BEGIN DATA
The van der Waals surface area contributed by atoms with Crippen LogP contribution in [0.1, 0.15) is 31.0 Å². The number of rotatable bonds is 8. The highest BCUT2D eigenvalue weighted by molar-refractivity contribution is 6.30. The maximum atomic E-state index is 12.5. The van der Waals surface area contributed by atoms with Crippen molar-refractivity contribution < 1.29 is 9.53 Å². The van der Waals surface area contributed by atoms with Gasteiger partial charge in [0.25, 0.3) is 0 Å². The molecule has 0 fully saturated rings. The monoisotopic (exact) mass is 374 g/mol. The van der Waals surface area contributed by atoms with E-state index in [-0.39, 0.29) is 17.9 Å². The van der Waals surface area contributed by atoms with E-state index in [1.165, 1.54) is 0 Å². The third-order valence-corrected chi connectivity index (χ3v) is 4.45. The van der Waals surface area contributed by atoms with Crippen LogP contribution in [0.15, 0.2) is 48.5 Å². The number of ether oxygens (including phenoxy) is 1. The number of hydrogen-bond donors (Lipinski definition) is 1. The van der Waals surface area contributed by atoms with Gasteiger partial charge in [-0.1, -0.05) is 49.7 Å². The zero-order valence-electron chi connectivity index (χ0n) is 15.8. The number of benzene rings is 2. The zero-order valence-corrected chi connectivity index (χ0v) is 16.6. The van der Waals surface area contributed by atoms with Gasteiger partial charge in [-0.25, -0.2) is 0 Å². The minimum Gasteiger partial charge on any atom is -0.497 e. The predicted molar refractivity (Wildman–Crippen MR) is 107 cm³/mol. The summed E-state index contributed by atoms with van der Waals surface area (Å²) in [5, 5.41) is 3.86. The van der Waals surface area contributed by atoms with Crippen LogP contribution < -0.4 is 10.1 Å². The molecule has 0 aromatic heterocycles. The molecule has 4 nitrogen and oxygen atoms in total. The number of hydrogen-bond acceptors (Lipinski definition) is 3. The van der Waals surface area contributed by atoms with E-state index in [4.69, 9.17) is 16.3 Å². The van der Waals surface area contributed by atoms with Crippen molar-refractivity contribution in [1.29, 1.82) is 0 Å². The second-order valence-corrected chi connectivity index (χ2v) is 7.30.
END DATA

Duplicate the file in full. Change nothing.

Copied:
The van der Waals surface area contributed by atoms with Crippen LogP contribution in [0.1, 0.15) is 31.0 Å². The number of rotatable bonds is 8. The highest BCUT2D eigenvalue weighted by molar-refractivity contribution is 6.30. The maximum atomic E-state index is 12.5. The van der Waals surface area contributed by atoms with Crippen molar-refractivity contribution < 1.29 is 9.53 Å². The van der Waals surface area contributed by atoms with Gasteiger partial charge in [0.25, 0.3) is 0 Å². The molecule has 0 fully saturated rings. The monoisotopic (exact) mass is 374 g/mol. The van der Waals surface area contributed by atoms with E-state index in [-0.39, 0.29) is 17.9 Å². The van der Waals surface area contributed by atoms with E-state index in [1.165, 1.54) is 0 Å². The third-order valence-corrected chi connectivity index (χ3v) is 4.45. The van der Waals surface area contributed by atoms with Crippen LogP contribution in [0.15, 0.2) is 48.5 Å². The number of ether oxygens (including phenoxy) is 1. The number of hydrogen-bond donors (Lipinski definition) is 1. The van der Waals surface area contributed by atoms with Gasteiger partial charge in [-0.1, -0.05) is 49.7 Å². The zero-order valence-electron chi connectivity index (χ0n) is 15.8. The number of benzene rings is 2. The zero-order valence-corrected chi connectivity index (χ0v) is 16.6. The van der Waals surface area contributed by atoms with Gasteiger partial charge in [-0.25, -0.2) is 0 Å². The minimum Gasteiger partial charge on any atom is -0.497 e. The predicted molar refractivity (Wildman–Crippen MR) is 107 cm³/mol. The summed E-state index contributed by atoms with van der Waals surface area (Å²) in [5, 5.41) is 3.86. The van der Waals surface area contributed by atoms with Crippen LogP contribution < -0.4 is 10.1 Å². The molecule has 0 aromatic heterocycles. The molecule has 4 nitrogen and oxygen atoms in total. The number of hydrogen-bond acceptors (Lipinski definition) is 3. The van der Waals surface area contributed by atoms with E-state index in [4.69, 9.17) is 16.3 Å². The van der Waals surface area contributed by atoms with Crippen molar-refractivity contribution in [1.29, 1.82) is 0 Å². The second-order valence-corrected chi connectivity index (χ2v) is 7.30.